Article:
It is no gain saying, that when the citizens are actively involved in the democratic process, inform of voting their choice candidates, involvement in the development programmes, consultations before bye laws are enacted and even criticising existing structure and making policy recommendation, it becomes easy for them to enjoy some since of belonging. It also gives them the room to take part in deciding their destinies. Most importantly, participatory democracy help, to a large extent, in the appropriate channelling of the development programmes.

Furthermore, to ensure participatory democracy, citizens should be made politically conscious by both the National Orientation Agency (NOA), the public and private print and non print media and the non-governmental organisations.

The government can also do this by encouraging and enabling laws that will properly and fundamentally integrate local agencies like the C.D.C., the community based organisations (CBOS) among others in the planning and execution of projects especially in the rural areas.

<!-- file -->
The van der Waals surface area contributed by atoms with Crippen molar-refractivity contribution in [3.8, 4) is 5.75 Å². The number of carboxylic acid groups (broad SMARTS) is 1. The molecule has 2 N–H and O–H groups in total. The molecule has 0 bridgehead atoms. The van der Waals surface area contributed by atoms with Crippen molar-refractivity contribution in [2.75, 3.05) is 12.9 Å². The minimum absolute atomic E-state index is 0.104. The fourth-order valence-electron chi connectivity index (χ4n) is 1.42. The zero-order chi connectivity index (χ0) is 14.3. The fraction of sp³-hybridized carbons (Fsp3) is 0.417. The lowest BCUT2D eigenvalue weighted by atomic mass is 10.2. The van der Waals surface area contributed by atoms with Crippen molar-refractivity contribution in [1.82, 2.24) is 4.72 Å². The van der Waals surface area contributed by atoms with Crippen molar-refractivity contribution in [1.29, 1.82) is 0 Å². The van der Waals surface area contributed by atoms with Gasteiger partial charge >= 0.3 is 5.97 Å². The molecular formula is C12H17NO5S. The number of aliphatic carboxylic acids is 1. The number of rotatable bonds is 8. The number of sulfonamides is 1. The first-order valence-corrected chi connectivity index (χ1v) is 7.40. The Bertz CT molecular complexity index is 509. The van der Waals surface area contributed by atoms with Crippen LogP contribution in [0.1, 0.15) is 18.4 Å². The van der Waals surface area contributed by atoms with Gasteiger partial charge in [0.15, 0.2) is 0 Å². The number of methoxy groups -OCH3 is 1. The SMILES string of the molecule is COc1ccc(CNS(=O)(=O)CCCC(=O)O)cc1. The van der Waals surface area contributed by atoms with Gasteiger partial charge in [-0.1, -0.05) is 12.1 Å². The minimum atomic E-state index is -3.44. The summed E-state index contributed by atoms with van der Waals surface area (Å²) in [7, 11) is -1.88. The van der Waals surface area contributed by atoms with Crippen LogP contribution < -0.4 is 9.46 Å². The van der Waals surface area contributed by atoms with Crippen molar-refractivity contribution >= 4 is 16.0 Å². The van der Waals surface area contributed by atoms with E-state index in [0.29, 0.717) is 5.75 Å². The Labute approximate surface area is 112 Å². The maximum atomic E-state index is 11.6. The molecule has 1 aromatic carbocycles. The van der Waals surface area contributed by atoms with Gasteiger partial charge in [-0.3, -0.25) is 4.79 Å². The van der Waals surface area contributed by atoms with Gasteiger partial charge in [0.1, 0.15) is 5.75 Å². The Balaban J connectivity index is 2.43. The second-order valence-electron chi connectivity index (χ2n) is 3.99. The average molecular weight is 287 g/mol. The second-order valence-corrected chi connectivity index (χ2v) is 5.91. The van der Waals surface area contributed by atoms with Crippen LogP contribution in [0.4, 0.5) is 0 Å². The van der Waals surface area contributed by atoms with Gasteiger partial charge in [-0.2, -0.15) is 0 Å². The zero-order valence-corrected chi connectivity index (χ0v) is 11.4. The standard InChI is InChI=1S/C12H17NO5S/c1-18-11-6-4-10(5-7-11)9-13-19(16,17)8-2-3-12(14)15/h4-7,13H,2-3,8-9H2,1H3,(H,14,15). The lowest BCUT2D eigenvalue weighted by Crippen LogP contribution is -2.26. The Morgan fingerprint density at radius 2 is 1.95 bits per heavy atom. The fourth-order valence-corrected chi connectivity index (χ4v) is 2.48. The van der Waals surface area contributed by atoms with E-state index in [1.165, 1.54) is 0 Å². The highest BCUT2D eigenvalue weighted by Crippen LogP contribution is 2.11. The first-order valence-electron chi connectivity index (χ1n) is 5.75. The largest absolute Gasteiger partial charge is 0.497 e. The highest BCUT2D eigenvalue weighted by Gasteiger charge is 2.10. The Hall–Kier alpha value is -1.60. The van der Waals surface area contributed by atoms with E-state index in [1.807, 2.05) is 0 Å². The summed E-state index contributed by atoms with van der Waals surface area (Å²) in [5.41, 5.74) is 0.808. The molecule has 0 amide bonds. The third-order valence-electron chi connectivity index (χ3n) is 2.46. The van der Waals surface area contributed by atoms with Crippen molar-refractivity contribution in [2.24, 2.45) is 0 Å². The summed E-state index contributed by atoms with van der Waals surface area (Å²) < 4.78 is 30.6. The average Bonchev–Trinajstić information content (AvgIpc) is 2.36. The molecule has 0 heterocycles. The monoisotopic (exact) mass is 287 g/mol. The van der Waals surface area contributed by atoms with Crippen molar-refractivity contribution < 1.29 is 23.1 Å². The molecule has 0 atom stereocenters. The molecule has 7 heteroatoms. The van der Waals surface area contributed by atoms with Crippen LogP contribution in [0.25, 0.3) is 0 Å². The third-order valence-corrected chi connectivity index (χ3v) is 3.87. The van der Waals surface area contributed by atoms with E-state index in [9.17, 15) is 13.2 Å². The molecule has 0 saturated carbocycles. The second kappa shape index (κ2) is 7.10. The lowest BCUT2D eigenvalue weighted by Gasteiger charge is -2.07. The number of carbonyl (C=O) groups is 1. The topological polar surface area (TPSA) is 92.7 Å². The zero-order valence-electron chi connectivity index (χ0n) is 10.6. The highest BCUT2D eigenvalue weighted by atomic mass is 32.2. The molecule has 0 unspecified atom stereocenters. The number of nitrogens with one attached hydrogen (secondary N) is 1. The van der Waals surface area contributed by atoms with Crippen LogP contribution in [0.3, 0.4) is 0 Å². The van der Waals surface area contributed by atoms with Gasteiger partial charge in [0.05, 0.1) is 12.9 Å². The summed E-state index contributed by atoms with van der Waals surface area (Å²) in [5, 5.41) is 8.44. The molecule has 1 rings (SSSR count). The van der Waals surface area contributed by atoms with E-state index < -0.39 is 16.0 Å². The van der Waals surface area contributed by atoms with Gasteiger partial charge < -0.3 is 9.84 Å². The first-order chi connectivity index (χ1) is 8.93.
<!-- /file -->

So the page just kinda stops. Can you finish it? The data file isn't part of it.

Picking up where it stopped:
This will help not only to erace the conversion of the LGA treasury into a group and family purse, but will also expunge situations where elected political leaders become unquestionable and unaccountable to the people.

Class and ethnic marginalisation is another important antithesis to sustainable development. Political office holders and indeed our democratic system should ensure that programmes on both infrastructural and human capacity development cuts across class and ethnic boundaries. It is when these are done that we can hope to see the possibility of domesticating the aims of the New Partnership for Africa Development (NEPAD) as well as the United Nations Millennium and Development Goals (MDGS) to which Nigeria is a signatory and which stimulated Nigeria’s initiation of a new medium term development strategy titled the National Empowerment and Development Strategy (NEEDS) in May 2004.

Participatory democracy will also help to engage the idle youth and by so doing reduce social volatility and youth restiveliness .

With the recent conclusion of the local government elections the emerging leaders should see the entire local government as their constituencies irrespective of party and intra party affiliations. Their policies and programmes should assume a colouration of “NO VICTOR NO VANGUISH”.

It is only when these are done that we can claim to have made our democracy not only participatory and people oriented but equally an agency for sustainable development.

Uranta is a political scientist and lecturer at RSCOE, Port Harcourt.